Plate 1a. Decorative comb-mount, pinchbeck and paste. c. 1810-20. Courtesy of City Museum and Art Gallery, Birmingham. French. These comb-mounts or 'frontets' just pre-date the tiara as we know it.
Certain types of jewellery which had a functional purpose were immune to changes in fashion except in superficial ways. Chatelaines and combs, and brooch or pendant watches which were worn throughout the century, only reflected the current modes in their shape or ornamentation, saved by their usefulness from the fate which overtook earrings in the eighties, which were considered vulgar and not worn at all. Chatelaines, like ornamental combs, were made in every material from diamonds to steel, and it was only with the coming of the handbag and the abandonment of the 'keys' (the great status-symbol of the ruler of the household from mediaeval times until the final disappearance of household servants) that the chatelaine has fallen into disuse. Ornamental combs and elaborate hair ornaments were abandoned after the 1914-1918 war, with the long hair which they secured; the jewelled or enamelled watches which were sometimes part of the chatelaine or worn as pendants on chains or as brooches were only superseded by the wrist-watch at about the turn of the century (watches were first worn on a leather strap round the wrist in [30/31] 1888) though unlike the chatelaine or the ornamental comb they have returned to fashion in the twentieth century. The practical advantages of the wrist-watch are so great that it seems unlikely that it will ever be abandoned.
Plate 8. Demi-parure consisting of brooch and earrings. English c. 1850-60. Stamped gold set with porphyry. The appearance of substance is deceptive. Courtesy of the London Museum.
Some of these changes in jewellery fashions can be traced in the ladies' magazines of the period, though in the text rather than in the illustrations, for the jewels are so much subordinated to the necessary rendering of every knot and flounce on the dresses that fashion plates are not always as much help as they might be. The . earliest fashion magazines date from the end of the eighteenth century, and by the beginning of Queen Victoria's reign they were both numerous and sophisticated. They provide a valuable source of information about fashion in all its aspects, but it would be idle to assume that they provide a picture of the appearance of any but the rich and influential, whose style of dressing was copied by those who could afford it. The social position occupied by the Duchesse de Berry, and later the Empress Eugenie, the Princesse Metternich, the Princess of Wales (later Queen Alexander), and to a lesser extent. Queen Victoria, ensured that they were copied in [31/32] all that they wore. In encouraging the jeweller Fauconnier to make jewels in the style of the Renaissance, the Duchesse de Berry started a fashion which lasted until the turn of the century and the large diamond bouquet, which was given to her at the time of the birth of the Due de Bordeaux in 1820, was reputed to have revived the interest in botanical jewellery*. In was likelv that this revival would have come about without any assistance from the Duchess, since the interest in naturalism stimulated by the artists of the Romantic movement was contemporaneous with an enthusiasm for scientific botany, plant collecting and plant development which amounted almost to a mania in this country in the first half of the nineteenth century. This preoccupation with natural form as a basis for design in decorative art was further stimulated by John Ruskin and William Morris through whose influence on the Art Nouveau style of the 1900s this line of botanical inspiration can be traced from the beginning of the century to the end.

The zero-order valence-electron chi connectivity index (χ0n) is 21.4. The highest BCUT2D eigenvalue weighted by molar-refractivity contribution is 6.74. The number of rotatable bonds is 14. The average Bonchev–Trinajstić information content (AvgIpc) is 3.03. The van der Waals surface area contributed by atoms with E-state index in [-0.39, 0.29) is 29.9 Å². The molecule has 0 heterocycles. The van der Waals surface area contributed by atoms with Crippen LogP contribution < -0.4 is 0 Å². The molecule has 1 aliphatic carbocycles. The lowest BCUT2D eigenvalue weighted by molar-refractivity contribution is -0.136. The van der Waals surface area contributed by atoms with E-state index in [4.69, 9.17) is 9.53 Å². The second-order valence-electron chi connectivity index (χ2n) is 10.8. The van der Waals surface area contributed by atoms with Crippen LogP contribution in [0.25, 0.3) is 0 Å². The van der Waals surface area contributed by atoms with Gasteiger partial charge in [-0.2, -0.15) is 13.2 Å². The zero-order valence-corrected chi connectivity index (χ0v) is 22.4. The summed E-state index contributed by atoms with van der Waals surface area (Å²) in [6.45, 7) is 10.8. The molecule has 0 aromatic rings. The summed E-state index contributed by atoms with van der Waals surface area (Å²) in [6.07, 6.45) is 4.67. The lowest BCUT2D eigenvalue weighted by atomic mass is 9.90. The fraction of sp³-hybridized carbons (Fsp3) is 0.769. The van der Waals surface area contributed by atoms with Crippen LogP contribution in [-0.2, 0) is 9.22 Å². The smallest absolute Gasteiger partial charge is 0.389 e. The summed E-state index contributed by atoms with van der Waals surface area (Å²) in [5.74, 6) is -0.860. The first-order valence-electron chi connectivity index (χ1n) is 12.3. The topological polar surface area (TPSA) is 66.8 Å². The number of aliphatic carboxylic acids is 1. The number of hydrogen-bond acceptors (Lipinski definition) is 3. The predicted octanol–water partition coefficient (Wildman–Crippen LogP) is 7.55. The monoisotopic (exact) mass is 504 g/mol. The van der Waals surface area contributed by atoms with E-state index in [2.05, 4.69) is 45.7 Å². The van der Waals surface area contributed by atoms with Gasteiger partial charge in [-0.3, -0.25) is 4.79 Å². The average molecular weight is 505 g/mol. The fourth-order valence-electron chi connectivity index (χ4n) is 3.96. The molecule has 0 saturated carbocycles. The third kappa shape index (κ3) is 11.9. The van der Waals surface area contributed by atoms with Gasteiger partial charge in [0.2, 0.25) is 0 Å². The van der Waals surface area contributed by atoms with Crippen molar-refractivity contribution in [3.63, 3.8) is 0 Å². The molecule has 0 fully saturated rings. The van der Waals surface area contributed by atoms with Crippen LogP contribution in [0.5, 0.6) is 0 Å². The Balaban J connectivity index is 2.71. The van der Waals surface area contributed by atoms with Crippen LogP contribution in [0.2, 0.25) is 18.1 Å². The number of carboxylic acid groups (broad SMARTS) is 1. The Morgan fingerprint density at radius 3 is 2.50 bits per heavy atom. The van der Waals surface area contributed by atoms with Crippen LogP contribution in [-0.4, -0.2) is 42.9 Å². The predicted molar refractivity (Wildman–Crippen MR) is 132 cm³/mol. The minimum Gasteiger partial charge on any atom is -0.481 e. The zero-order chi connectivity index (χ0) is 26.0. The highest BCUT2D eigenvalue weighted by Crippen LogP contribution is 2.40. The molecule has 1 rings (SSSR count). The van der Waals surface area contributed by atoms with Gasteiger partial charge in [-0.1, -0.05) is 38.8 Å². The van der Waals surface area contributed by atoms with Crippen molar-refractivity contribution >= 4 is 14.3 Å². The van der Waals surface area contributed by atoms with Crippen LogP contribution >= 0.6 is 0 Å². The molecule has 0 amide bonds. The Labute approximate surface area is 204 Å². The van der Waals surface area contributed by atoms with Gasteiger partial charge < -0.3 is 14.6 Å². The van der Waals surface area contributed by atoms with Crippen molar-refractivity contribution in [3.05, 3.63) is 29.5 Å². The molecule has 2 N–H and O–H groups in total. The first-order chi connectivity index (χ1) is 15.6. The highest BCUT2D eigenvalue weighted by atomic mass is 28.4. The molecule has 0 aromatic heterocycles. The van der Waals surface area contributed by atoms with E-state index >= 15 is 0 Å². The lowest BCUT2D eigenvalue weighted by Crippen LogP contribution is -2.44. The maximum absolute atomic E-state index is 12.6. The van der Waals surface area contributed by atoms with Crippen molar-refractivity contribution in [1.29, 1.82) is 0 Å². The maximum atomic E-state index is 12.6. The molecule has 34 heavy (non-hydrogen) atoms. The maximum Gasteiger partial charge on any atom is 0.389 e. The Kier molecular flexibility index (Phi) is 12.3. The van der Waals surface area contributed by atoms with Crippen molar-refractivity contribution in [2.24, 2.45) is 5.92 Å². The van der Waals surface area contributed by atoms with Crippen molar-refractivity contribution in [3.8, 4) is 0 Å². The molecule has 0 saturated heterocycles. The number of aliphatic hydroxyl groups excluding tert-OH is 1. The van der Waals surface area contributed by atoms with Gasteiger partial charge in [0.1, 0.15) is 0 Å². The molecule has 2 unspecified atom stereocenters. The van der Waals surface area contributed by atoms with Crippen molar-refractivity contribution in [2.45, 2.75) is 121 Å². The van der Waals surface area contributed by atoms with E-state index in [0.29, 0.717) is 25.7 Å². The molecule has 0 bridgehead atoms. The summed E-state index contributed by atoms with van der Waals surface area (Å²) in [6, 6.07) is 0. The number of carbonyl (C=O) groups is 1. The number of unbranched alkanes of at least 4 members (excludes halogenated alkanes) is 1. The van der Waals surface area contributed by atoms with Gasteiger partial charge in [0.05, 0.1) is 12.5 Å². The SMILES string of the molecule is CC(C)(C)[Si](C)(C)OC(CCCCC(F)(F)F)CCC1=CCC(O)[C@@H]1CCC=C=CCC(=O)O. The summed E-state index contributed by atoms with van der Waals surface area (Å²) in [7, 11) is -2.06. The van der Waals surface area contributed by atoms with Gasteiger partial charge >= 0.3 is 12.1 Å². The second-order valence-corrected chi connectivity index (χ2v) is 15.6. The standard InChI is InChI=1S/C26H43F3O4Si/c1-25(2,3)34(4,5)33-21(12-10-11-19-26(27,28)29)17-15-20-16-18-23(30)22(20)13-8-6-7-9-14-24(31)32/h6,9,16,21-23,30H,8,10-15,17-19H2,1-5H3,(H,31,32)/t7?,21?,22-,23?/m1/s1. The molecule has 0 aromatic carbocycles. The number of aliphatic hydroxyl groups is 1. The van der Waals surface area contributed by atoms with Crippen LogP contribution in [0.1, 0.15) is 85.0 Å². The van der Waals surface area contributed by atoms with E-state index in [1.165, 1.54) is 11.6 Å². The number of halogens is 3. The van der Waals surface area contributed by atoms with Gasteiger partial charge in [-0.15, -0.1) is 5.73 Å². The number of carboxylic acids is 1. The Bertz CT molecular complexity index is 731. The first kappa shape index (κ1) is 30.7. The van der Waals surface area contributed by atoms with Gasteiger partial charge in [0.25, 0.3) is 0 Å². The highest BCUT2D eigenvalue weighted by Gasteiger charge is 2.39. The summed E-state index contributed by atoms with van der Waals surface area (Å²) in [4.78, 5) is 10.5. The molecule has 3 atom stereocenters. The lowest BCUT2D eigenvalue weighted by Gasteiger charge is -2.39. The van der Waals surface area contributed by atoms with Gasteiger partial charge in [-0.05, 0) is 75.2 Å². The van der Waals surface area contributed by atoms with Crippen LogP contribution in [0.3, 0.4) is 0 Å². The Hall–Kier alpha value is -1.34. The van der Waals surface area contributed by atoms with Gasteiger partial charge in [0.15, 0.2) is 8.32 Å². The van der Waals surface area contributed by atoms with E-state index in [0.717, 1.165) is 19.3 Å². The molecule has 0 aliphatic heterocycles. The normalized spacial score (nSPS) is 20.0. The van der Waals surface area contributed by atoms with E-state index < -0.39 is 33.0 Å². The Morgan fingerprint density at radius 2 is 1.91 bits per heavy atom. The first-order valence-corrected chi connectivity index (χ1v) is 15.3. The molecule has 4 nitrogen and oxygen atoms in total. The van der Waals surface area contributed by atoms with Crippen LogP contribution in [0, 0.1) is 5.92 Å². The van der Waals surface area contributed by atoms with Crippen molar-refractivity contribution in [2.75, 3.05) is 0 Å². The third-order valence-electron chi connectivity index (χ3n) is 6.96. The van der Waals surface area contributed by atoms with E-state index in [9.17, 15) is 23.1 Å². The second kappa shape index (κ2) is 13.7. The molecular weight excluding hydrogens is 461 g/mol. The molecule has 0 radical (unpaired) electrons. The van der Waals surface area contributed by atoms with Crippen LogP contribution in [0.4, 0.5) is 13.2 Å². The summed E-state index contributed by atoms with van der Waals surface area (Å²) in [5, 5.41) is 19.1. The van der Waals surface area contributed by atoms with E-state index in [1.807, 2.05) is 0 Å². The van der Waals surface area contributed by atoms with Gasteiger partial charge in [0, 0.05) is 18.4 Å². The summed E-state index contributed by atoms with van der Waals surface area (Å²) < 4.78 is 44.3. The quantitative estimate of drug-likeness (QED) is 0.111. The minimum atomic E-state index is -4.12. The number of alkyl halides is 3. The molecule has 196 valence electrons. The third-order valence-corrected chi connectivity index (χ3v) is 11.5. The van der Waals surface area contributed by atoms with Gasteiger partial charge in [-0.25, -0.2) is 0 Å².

The information provided by the fashion magazines can be supplemented by reference to the illustrated papers. Pictures of various state occasions and balls at court appeared regularly in The Illustrated London News, the first volumn of which appeared just in time to include an account of the 'Spitalfields' Ball, which was held on May 12th 1842 (see p. 43). Portraits and paintings of all kinds frequently contain jewellery, though there is a danger in using portraits for dating jewels or clothes which has already been pointed out by James Laver. The subjects are frequently not dressed in the most up-to-date fashions and old people in particular may be ten or fifteen years out of date. Royal (or Imperial) portraits are less susceptible to this particular hazard, and are worth studying for an idea of the jewellery required for a 'full dress' occasion in the nineteenth century. The portrait of Queen Adelaide by Sir William Beechey (plate 2) was painted c. 1835, the detail from Queen Victoria and her Family by Winterhalter, in 1846 (plate 5) and the Empress Eugenie, also by Winterhalter, in 1853 (plate 27).
Left: Plate 2. Adelaide, Queen Consort of William IV (1792-1849) by Sir William Beechey. c. 1831. Oil on canvas. The fashion for long chains, made from plaited or woven gold wire as well as linked chain dates from the early 'twenties. Courtesy of the National Portrait Gallery (NPG 1533). Right: Plate 5. Detail from a print after Winterhalter's Queen Victoria and her Family. Courtesy of the British Museum.